You may or may not know that I am an adrenaline sports junkie. As a rock climber, skier, bike rider, and a recent first time skydiver (with plans to get my certification), I love watching content involving these sports. In fact, one of my Saturday rituals is to read an article or two on 99U, formerly The99Percent, and then to see what is live on RedBull TV.
That is, until I discovered the magic of GoPro’s content and now that is a go-to.
GoPro recently launched their Hero3 camera, which is considerably lighter, faster, and better (also more expensive) than my Hero2 which I bought a few months ago to chronicle my bicycle journeys around Brooklyn and NYC.
I had always wondered why GoPro didn’t do more marketing, and was genuinely curious what they would do when they launched a new product. After all, I’m pretty interested in viral marketing product launches, so let’s examine what GoPro did and how they successfully launched their new product.
Have An Audience
The first point in my post about viral was about building an audience before you even launch. This can apply to new companies to be sure (my post was aimed at bloggers/startups), but it also applies to existing companies coming out with new iterations of their product.
GoPro already has 324,446 subscribers on their Youtube page and over 175,594,678 views of their videos. That’s millions, yes.
To put this in perspective, RedBull (which everyone in the world has heard of at this point, essentially), has 465,717,195. This may be 3x the number of views (and yes we are talking millions), but also remember that RedBull is a media powerhouse and GoPro is still a bootstrapped startup, having never taken funding.
GoPro also has over 315,000 followers on Twitter, where they regularly tweet out their fanbase’s videos.
And beyond all this, GoPro has some of the best action sports athletes in the world, like skateboarder Ryan Sheckler, rally driver Ken Block, and more who are constantly promoting their content and filming new awesome videos.
I’d say GoPro had the audience down.
The next step was to invite their influencers. You know what GoPro did? They invited many top athletes, photographers/videographers, and more to San Francisco (where GoPro is based) to shoot video the new Hero3.
Let’s get this straight. GoPro releases a new product at a launch party (for a camera?? It was like a concert), then invites a ton of influencers down to shoot footage with the new camera and then create/curate the content for GoPro? Yes, that’s exactly what happened.
They invited people like Chase Jarvis, who tweeted about it with the hashtag to his 175k followers (I’m one of them):
They also had Shaun White (snowboarder) create a spoof video of being sad about not being invited to the party:
Building buzz is obviously one of the hardest parts of a product launch, but GoPro leveraged a few smart viral factors in order to get everyone (myself included) paying attention.
Tweets and Hashtags
GoPro started tweeting about an announcement coming up a few days before with tweets, then during the launch this tweet came out:
— GoPro® (@GoPro) October 17, 2012
Subsequently following by tweets like:
— GoPro® (@GoPro) October 17, 2012
GoPro has always used their #gopro hashtag, which is quite well used by the fanbase:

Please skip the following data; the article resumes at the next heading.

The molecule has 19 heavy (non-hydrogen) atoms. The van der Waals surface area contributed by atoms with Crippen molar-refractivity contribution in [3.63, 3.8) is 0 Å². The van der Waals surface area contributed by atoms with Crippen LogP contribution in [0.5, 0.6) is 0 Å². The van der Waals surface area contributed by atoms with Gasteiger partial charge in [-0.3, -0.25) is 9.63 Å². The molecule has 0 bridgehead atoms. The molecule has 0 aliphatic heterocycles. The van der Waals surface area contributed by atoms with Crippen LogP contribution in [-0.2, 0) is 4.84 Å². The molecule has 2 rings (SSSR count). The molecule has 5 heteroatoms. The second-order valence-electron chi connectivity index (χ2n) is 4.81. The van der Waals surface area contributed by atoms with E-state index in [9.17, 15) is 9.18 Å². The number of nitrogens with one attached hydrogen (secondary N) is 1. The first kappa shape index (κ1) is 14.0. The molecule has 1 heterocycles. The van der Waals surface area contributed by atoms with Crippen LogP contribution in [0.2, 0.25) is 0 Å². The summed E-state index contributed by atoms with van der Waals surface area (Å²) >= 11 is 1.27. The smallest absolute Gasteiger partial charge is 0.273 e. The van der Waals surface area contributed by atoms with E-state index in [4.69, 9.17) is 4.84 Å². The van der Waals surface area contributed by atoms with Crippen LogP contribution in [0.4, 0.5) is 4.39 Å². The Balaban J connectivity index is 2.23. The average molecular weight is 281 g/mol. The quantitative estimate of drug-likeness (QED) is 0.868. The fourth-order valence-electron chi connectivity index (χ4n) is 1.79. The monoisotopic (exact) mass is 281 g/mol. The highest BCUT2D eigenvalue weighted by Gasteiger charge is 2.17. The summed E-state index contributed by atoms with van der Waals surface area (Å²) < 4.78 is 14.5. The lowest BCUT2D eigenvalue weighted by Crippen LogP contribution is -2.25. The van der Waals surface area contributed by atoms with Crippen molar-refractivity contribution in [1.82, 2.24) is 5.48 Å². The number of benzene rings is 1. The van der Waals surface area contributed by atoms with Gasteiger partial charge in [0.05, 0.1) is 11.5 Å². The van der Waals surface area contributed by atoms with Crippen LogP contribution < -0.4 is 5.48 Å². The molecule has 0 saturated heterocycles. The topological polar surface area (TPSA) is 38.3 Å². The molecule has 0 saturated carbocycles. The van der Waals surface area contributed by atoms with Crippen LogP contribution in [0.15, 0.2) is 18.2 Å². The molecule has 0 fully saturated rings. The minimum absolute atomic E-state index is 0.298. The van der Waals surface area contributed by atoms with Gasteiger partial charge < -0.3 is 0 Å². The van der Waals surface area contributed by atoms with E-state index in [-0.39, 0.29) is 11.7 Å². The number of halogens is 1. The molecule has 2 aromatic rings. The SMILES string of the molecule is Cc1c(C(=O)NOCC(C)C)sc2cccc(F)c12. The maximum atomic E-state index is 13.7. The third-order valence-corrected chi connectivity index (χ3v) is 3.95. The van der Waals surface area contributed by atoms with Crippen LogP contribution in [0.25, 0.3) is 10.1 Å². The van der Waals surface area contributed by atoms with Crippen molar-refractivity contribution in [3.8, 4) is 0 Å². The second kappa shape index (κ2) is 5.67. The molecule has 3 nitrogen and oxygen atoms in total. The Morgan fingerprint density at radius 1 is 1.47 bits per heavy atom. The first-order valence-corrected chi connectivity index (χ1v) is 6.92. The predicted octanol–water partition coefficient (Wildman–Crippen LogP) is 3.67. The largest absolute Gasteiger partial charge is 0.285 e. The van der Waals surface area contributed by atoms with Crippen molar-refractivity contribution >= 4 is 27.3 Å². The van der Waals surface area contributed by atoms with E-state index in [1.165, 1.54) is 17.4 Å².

But for this launch, they have also used the #hero3 hashtag, which has had over 13,000 uses in the past 15 days:
Check out the Analytics from Topsy Analytics:
Curate Content on Multiple Platforms
GoPro is well-situated to curate content around the launch because of the nature of their business, but they did it in many places:
It is interesting to note that GoPro is still sharing content using the hashtag #hero3 even over 3 weeks after launch.
They’re still curating content around it on their different social media channels:
What To Change
GoPro did so much right in this launch that there is not much left to critique, but I always like to think “If I had done this launch, what would I have done differently?” I hesitate to make suggestions, as I love the organicness of the spreading of content, but here are the few things I would have changed.
1. Different Night to Launch
The first qualm I had with the launch is that they launched on the same night as one of the presidential debates. When you’re trying to leverage the viral factor, don’t launch when another big event is occurring if you can at all avoid it. They received a few nasty tweets:
GoPro your new cam looks dope but announcing it during a presidential debate shows you have things to learn when it comes to social media
— Shealan Forshaw (@Shealan) October 17, 2012
But their fans were more out in force:
— ArturoC (@r2ro) October 17, 2012
— Chris Ryan (@ryanchris2009) October 17, 2012
2. Pre-seed Content
If I were on GoPro’s marketing team, I would have done more than just social media to start driving interest and speculation. By the time the launch came, everyone basically knew that they were announcing a new camera (some influencers had already tweeted about it). So why not share comparison videos between the Hero2 and Hero3, without explicitly saying it?
3. Capture Emails
All marketers know that email converts like crazy. For the next launch, I would recommend a simple landing page saying something to the effect of:
We have an exciting announcement coming up on (date). Sign up here to hear about it!
Just do it guys. You won’t regret it.
Overall I’d give GoPro’s launch an B+. It was extremely well done, but the fact that it occurred during the debates and that they failed to capture email addresses brings it down a bit.
I hope you’ve learned something here! If you have thoughts, I’d love to hear them.